|| Checking for direct PDF access through Ovid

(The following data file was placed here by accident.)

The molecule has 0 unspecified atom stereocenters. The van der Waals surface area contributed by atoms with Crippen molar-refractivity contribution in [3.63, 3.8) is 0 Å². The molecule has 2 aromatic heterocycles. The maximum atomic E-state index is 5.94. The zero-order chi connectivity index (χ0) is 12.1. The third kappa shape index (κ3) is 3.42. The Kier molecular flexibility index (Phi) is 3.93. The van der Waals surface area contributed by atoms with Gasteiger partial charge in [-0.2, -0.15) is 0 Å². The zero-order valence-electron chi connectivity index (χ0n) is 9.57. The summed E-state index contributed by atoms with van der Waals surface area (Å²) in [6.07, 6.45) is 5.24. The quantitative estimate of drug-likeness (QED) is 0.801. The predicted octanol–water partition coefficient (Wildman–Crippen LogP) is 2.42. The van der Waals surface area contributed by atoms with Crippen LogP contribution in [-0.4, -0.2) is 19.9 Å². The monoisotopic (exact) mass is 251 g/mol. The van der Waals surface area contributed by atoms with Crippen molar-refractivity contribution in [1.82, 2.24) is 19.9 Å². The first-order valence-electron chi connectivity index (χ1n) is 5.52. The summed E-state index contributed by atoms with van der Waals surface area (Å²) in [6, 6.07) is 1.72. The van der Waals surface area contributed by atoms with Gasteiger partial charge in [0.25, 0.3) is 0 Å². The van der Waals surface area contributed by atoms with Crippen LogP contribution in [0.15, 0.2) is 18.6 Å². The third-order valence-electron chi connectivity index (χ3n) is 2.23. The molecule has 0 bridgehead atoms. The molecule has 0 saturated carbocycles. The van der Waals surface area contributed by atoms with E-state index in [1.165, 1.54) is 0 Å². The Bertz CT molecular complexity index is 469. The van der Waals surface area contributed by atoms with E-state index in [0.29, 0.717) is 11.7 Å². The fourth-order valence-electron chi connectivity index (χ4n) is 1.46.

Unilateral primary aldosteronism is the most common surgically correctable form of endocrine hypertension and is usually differentiated from bilateral forms by adrenal venous sampling (AVS) or computed tomography (CT). Our objective was to compare clinical and biochemical postsurgical outcomes of patients with unilateral primary aldosteronism diagnosed by CT or AVS and identify predictors of surgical outcomes. Patient data were obtained from 18 internationally distributed centers and retrospectively analyzed for clinical and biochemical outcomes of adrenalectomy of patients with surgical management based on CT (n=235 patients, diagnosed from 1994–2016) or AVS (526 patients, diagnosed from 1994–2015) using the standardized PASO (Primary Aldosteronism Surgical Outcome) criteria. Biochemical outcomes were highly different according to surgical management approach with a smaller proportion in the CT group achieving complete biochemical success (188 of 235 [80%] patients versus 491 of 526 [93%], P<0.001) and a greater proportion with absent biochemical success (29 of 235 [12%] versus 10 of 526 [2%], P<0.001). A diagnosis by CT was associated with a decreased likelihood of complete biochemical success compared with AVS (odds ratio, 0.28; 0.16–0.50; P<0.001). Clinical outcomes were not significantly different, but the absence of a postsurgical elevated aldosterone-to-renin ratio was a strong marker of complete clinical success (odds ratio, 14.81; 1.76–124.53; P=0.013) in the CT but not in the AVS group. In conclusion, patients diagnosed by CT have a decreased likelihood of achieving complete biochemical success compared with a diagnosis by AVS.